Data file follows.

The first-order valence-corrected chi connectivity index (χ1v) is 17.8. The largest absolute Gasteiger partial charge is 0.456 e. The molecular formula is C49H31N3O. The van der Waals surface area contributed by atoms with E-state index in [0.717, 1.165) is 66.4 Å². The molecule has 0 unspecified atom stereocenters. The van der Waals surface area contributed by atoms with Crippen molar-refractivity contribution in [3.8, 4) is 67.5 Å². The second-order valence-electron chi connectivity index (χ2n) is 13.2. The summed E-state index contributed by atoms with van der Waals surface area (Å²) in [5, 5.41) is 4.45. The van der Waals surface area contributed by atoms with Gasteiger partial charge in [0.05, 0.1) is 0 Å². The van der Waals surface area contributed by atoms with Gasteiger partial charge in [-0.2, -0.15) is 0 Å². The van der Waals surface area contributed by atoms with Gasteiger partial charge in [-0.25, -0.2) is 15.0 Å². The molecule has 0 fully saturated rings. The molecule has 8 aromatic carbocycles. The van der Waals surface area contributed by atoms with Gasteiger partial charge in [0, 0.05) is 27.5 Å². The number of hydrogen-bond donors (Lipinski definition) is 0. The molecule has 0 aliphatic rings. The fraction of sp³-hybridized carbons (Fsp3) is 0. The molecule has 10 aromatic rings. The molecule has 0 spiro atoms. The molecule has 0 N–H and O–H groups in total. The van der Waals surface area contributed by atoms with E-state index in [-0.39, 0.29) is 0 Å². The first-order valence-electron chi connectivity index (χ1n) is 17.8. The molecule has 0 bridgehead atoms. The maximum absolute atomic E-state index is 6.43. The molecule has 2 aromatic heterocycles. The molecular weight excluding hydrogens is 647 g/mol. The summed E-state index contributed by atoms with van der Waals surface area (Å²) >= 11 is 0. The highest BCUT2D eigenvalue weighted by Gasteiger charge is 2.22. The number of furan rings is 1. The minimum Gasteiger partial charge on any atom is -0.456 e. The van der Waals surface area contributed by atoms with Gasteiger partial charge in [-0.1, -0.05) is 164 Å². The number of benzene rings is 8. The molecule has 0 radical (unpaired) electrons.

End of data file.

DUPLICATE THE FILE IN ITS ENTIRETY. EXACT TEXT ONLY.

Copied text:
The first-order valence-corrected chi connectivity index (χ1v) is 17.8. The largest absolute Gasteiger partial charge is 0.456 e. The molecular formula is C49H31N3O. The van der Waals surface area contributed by atoms with E-state index in [0.717, 1.165) is 66.4 Å². The molecule has 0 unspecified atom stereocenters. The van der Waals surface area contributed by atoms with Crippen molar-refractivity contribution in [3.8, 4) is 67.5 Å². The second-order valence-electron chi connectivity index (χ2n) is 13.2. The summed E-state index contributed by atoms with van der Waals surface area (Å²) in [5, 5.41) is 4.45. The van der Waals surface area contributed by atoms with Gasteiger partial charge in [0.05, 0.1) is 0 Å². The van der Waals surface area contributed by atoms with Gasteiger partial charge in [-0.2, -0.15) is 0 Å². The van der Waals surface area contributed by atoms with Gasteiger partial charge in [-0.25, -0.2) is 15.0 Å². The molecule has 0 fully saturated rings. The molecule has 8 aromatic carbocycles. The van der Waals surface area contributed by atoms with Gasteiger partial charge in [0, 0.05) is 27.5 Å². The number of hydrogen-bond donors (Lipinski definition) is 0. The molecule has 0 aliphatic rings. The fraction of sp³-hybridized carbons (Fsp3) is 0. The molecule has 10 aromatic rings. The molecule has 0 spiro atoms. The molecule has 0 N–H and O–H groups in total. The van der Waals surface area contributed by atoms with E-state index in [-0.39, 0.29) is 0 Å². The first-order valence-electron chi connectivity index (χ1n) is 17.8. The molecule has 0 bridgehead atoms. The maximum absolute atomic E-state index is 6.43. The molecule has 2 aromatic heterocycles. The molecular weight excluding hydrogens is 647 g/mol. The summed E-state index contributed by atoms with van der Waals surface area (Å²) >= 11 is 0. The highest BCUT2D eigenvalue weighted by Gasteiger charge is 2.22. The number of furan rings is 1. The minimum Gasteiger partial charge on any atom is -0.456 e. The van der Waals surface area contributed by atoms with Gasteiger partial charge in [-0.1, -0.05) is 164 Å². The number of benzene rings is 8. The molecule has 0 radical (unpaired) electrons.